Using your story

I am always on the look out for people posting ideas about coping in all its variety.  I lived many years not coping.  I learned from that to do nothing is an excellent way not to cope.  Accepting, coping, and thriving take effort.  Scott Williams writes in a way that makes sense to me.  His latest post http://scott-williams.ca/2015/02/16/the-triceratops tackles the idea that we need to use our own past history to learn.

There is a profound wisdom to be found in your own story if you allow yourself to look at it in a more objective fashion. The more you can develop a third-person relationship with your past, the more you can learn. As I recently wrote about, it’s again about radical acceptance. Radical acceptance of the truth about my personal journey. ~Scott Williams

I spent many of my years not remembering my past.  I was horrified to be required to delve back into that horror.  I needed to look at the past to see why I acted as I did in the present.  Scott ended his post with this quote:

As Santayana said, “Those who cannot remember (learn from) the past are condemned to repeat it”.

I added a comment, “Those that cannot remember their past, have no idea why they react the way the do, why they have the nightmares they have, or realize that people they are interacting are not trustworthy.”  Learning my own story sucked.  I didn’t want the things that happened to me to happen.  Remembering, I delved into raw unprocessed painful emotion.  Counseling sessions were endurance tests.  I jokingly called the room where I met with my counselor the torture chamber.  My own story was unfolded and examined.  I was trusting people that proved repeatedly they were untrustworthy but I didn’t remember their behaviors.  I didn’t remember my nightmares, I just felt terrified with no understanding of why.  I would react totally irrationally, or so it seemed, since I had no reference as to why I would have extreme reactions to the smallest events.  Learning and accepting my own story took years of hard work to pry it out of the locked recesses of my mind.  Too much, too fast would leave me in such a debilitated state I couldn’t function.  Bit by bit I pieced together my story.  Scott proposes taking my story and learn from it.  Radical acceptance. http://www.mindfulnessmuse.com/dialectical-behavior-therapy/how-to-practice-radical-acceptance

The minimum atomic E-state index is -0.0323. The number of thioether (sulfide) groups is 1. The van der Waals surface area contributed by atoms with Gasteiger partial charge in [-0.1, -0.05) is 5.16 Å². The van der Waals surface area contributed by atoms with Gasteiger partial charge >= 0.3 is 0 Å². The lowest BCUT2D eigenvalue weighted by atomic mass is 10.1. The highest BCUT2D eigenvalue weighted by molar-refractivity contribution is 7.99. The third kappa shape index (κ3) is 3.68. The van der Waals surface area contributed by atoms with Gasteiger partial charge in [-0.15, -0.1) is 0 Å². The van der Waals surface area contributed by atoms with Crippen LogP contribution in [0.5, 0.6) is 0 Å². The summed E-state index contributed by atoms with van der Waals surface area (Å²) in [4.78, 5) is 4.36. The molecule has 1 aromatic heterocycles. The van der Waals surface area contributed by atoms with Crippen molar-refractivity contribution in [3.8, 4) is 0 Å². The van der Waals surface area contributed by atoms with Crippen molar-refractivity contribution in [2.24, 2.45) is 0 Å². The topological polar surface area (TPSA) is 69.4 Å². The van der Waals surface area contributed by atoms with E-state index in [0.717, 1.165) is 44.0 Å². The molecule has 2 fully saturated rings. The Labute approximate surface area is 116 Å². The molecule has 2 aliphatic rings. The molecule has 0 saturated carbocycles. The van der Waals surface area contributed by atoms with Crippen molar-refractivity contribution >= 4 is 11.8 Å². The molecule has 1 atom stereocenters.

More research, more learning, more work, I see my progress and feel thankful that others are sharing with me information that is teaching me to live a life I always dreamed of joyful.

RM3_8538Breaking through to thrive.

“The truth will set you free but first it will make you really miserable.”  ~ James A. Garfield

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One thought on “Using your story

  1. Learning things from past is necessary but it can be dangerous if not to have enough support from a good therapist or a great freand who wood never judge. Like you pointed out about doing it bit by bit and with a councelor. And finding a very good counceler is very hard. At least, I didn’t found one yeat. The last one was ok for some “easy” things, but when really bad things had happen to me shereally let me down with her absolutely not to the point snap judgments. So, for the moment, I’ll be just greatful for having a great friend and better have none then not good enogh therapist.

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